Beginning Your Journal
- Grades: 6–8
- Unit Plan:
- Develop an understanding of journal-style writing.
- Explore self-expression through journal writing.
- Notebooks, loose leaf paper, or any style of journal
- Pencil or pen
- Previously prepared Graphic Timelines
- Excerpts from the Dear America Series
- Max’s Mystical Logbook by Marissa Moss, or another read-aloud book.
Set Up and Prepare
- Select excerpts from journals to read to the class.
- Prepare a journal entry using a prompt from the Teacher’s
Graphic Timeline. (Keep it short and lively.)
Read Max’s Logbook to the class. Demonstrate other styles of journals by reading selected Dear America excerpts. Discuss what the selections have in common and what purposes a journal can serve. Invite students to contribute personal experiences they may have with journal writing.
Discuss how the events on the graphic timeline are individualized writing prompts. Each is an event students have lived and a story waiting to be told.
Read the journal entry you prepared and explain why you chose that event. Ask students what other events on the teacher’s timeline they think would make a good journal entry.
Ask students to choose an event from their timelines that they think would make an interesting story, and write a journal entry describing it. Encourage them to reflect on the important parts of that event and include them, such as:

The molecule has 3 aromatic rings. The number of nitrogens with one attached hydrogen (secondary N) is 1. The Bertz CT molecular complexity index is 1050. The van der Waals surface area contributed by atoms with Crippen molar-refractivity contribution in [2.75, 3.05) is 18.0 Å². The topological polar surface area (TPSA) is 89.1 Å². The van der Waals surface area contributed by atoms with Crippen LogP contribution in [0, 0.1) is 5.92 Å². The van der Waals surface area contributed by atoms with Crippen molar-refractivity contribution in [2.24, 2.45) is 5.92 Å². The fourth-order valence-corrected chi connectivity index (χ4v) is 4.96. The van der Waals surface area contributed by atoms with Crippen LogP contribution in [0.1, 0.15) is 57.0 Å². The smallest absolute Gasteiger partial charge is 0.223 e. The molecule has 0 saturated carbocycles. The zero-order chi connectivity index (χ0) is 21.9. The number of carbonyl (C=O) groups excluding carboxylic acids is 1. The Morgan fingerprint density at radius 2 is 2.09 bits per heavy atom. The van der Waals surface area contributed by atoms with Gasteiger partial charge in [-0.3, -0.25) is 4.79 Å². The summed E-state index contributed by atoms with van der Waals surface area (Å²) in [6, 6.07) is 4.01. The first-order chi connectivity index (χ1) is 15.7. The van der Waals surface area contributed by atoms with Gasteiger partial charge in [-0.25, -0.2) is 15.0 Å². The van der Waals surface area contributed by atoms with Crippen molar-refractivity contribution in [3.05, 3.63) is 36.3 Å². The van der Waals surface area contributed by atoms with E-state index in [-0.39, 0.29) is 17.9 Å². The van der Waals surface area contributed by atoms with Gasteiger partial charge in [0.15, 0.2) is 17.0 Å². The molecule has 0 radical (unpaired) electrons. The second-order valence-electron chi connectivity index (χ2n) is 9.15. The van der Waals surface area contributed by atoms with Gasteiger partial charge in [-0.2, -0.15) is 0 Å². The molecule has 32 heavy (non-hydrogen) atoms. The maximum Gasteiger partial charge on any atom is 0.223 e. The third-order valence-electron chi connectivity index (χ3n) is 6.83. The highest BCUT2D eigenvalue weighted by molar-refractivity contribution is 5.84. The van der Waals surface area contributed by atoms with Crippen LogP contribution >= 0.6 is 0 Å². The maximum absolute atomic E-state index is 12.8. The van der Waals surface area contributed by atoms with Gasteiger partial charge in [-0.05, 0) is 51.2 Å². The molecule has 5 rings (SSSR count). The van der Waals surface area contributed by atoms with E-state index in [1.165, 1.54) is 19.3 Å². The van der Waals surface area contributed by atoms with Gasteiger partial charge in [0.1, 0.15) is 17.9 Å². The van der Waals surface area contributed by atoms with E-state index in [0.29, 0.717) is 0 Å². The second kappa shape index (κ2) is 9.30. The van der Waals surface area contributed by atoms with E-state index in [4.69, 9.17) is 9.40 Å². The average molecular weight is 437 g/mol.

Who was involved?
Where did the event take place?
What feelings do you recall having?
Did you learn something new?
Why was this event important to you?
Give them a 15 minute time limit to craft their entries. You might want to play soft music.
Invite students to share their journal writing. Display the Graphic Timelines in the classroom.
Supporting All Learners
- Students who struggle with this activity can be assigned a shorter writing assignment or sentences associated with Graphic Timeline entries.
- ESL students can write in their first language, and then translate into English using classroom resources.
Keeping a journal throughout the year provides a powerful tool for student communication. In my classroom, students begin each day with a journal entry. They are encouraged to write about what’s going on in their own lives. They know what is expected when they enter the room. They get down to business while I manage the daily record keeping and get ready for the day’s lesson.
Try reading a book about journal keeping as a class literature assignment. These resources are very helpful:
Absolutely Normal Chaos by Sharon Creech. See the Teacher's Guide.
Rachel’s Journal by Marissa Moss. Learn more about Marissa Moss.
Assigning journal writing as homework gives students a different perspective writing from the comfort of their homes. Parents can be asked to write their experiences in the journals.
- Read excerpts from a variety of journals.
- Identify purposes and styles of journal writing.
- Choose an event from a graphic timeline and write a journal entry.
You should observe that students were able to write about a personal event that they had illustrated on the timeline. Do students seem prepared and comfortable with the writing assignment? Are students enthusiastic about journal writing? What other modeling could you have done to aid understanding of the assignment?
In the beginning of the year, you can asses students based on the quantity of journal writing assigned. As the year progresses, you can assess students on a variety of writing conventions and mastery of style.